1931’s Frankenstein remains after more than eighty years, one of the most recognisable, influential and respected horror movies of all time. While it may do little for the gore hungry Saw generation, to those of us who appreciate the art of film, it stands up against the test of time and despite numerous subsequent attempts at the iconic story, this version will undoubtedly be the one you have in your head. From the imposing gothic architecture and magnificent use of shadow to the distinctive and now ‘go to’ flat head, Frankenstein is a movie which many of us will know before even seeing it in full.
The plot is taken from Mary Shelley’s 1818 novel of the same name and should be known by anyone with at least one functioning sense. The story and its characters are some of the most iconic and recognisable not only in horror history but also literary history and the tale has been repeated and twisted in everything from Mel Brook’s spoof Young Frankenstein to TV classic The Munsters to the recent animated film Frankenweenie and has influenced countless books, TV shows and movies. This adaptation is relatively faithful version of the timeless original text.
At the film’s opening, actor Edward Van Sloan appears from behind a curtain to deliver a brief caution to the audience. His words resonate with child in you to make you feel a little scared before the film even begins. His closing words of “We warned you” must have built the anticipation in the original audience’s minds before they’d even had a glimpse of the monster. Of course by today’s standards the film barely even registers the thought of fright but I’m sure that audiences in 1931 left the theatre as excited and scared as a modern audience does when viewing the latest gut busting, brain slurping horror. As well as not being at all scary, the film is also slow to build. For a 70 minute film it takes its time to show the monster and for the chaos to ensue. Early scenes focus on Dr. Frankenstein and on his motives and possible madness.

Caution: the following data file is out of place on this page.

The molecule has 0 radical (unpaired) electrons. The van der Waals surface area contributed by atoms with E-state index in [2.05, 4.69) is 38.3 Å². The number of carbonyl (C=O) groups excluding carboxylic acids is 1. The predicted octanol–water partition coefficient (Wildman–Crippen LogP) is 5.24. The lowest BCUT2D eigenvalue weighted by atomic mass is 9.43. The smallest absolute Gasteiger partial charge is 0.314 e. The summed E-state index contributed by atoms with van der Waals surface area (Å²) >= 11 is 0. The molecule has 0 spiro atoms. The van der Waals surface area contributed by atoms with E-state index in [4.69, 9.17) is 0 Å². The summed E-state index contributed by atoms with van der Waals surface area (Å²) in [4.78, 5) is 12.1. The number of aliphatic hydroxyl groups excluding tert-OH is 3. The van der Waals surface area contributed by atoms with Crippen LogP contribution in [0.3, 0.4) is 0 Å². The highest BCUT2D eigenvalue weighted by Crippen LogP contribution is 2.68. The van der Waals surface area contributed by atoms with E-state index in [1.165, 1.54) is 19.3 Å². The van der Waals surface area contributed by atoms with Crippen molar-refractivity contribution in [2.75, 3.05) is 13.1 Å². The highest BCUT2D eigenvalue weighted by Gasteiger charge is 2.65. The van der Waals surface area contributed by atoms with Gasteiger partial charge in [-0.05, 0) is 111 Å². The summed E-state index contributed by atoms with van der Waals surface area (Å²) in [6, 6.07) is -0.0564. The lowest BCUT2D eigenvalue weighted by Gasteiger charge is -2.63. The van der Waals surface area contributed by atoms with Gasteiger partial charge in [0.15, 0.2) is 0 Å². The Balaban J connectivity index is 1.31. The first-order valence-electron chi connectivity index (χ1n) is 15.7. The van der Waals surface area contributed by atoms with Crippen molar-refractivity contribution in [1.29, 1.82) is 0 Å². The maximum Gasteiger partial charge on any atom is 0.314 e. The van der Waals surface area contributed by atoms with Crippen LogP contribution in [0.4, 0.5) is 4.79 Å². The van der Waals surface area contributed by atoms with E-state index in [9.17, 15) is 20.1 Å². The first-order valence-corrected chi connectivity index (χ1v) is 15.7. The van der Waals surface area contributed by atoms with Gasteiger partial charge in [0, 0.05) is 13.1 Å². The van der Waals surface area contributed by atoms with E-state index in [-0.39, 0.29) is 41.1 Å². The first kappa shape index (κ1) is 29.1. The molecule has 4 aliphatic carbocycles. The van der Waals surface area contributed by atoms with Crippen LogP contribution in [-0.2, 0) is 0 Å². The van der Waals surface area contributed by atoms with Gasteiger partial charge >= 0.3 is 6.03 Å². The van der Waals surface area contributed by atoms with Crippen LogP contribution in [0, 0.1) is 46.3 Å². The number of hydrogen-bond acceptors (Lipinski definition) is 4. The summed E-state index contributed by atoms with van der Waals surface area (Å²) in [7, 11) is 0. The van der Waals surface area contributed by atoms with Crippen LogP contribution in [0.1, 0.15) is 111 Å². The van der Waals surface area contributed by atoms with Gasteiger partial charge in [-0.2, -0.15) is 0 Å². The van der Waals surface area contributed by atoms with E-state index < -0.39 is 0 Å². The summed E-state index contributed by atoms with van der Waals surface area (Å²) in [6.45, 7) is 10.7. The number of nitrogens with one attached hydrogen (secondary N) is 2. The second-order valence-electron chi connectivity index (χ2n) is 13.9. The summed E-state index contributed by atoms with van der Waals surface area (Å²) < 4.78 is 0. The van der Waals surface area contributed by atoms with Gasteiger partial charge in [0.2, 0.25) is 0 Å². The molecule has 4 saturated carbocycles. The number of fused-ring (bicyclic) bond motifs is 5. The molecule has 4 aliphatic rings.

A problem with a monster movie, especially one like Frankenstein is that you can’t wait to get a glimpse of the monster. The film teases and draws you close before its reveal and even when the monster is finally presented, he walks backwards towards the camera and in a darkened room. From this scene on though, the monster is highly visible. The movie spends some time on Dr. Frankenstein’s motivations and although this is sometimes interesting, it is intercut with a side plot about an upcoming wedding which I didn’t care for. Once we pass the “It’s alive! It’s alive!” scene, the Doctor and the rest of the characters take more of a back seat and without speaking a word of dialogue, Boris Karloff’s monster becomes the focus. The monster is given some of the pathos and ‘emotion’ that later versions give him but it isn’t layered as thick or anywhere as sickly as in the likes of the 1994 Branagh-De Niro adaptation.